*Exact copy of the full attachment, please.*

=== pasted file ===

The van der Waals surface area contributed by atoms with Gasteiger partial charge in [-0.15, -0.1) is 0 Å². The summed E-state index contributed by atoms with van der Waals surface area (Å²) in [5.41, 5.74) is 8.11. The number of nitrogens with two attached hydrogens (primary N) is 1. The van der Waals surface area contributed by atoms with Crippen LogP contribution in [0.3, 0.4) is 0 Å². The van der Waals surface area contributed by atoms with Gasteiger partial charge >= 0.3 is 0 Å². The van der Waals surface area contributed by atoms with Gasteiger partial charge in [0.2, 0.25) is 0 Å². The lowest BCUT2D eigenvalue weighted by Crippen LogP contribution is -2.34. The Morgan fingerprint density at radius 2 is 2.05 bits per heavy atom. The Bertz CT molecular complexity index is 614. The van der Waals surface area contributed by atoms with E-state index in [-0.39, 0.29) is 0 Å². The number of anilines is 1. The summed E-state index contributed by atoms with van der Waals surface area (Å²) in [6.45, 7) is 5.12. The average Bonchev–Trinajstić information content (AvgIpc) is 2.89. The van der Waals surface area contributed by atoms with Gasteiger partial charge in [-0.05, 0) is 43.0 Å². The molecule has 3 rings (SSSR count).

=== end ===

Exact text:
The van der Waals surface area contributed by atoms with Gasteiger partial charge in [-0.15, -0.1) is 0 Å². The summed E-state index contributed by atoms with van der Waals surface area (Å²) in [5.41, 5.74) is 8.11. The number of nitrogens with two attached hydrogens (primary N) is 1. The van der Waals surface area contributed by atoms with Crippen LogP contribution in [0.3, 0.4) is 0 Å². The van der Waals surface area contributed by atoms with Gasteiger partial charge >= 0.3 is 0 Å². The van der Waals surface area contributed by atoms with Gasteiger partial charge in [0.2, 0.25) is 0 Å². The lowest BCUT2D eigenvalue weighted by Crippen LogP contribution is -2.34. The Morgan fingerprint density at radius 2 is 2.05 bits per heavy atom. The Bertz CT molecular complexity index is 614. The van der Waals surface area contributed by atoms with E-state index in [-0.39, 0.29) is 0 Å². The number of anilines is 1. The summed E-state index contributed by atoms with van der Waals surface area (Å²) in [6.45, 7) is 5.12. The average Bonchev–Trinajstić information content (AvgIpc) is 2.89. The van der Waals surface area contributed by atoms with Gasteiger partial charge in [-0.05, 0) is 43.0 Å². The molecule has 3 rings (SSSR count).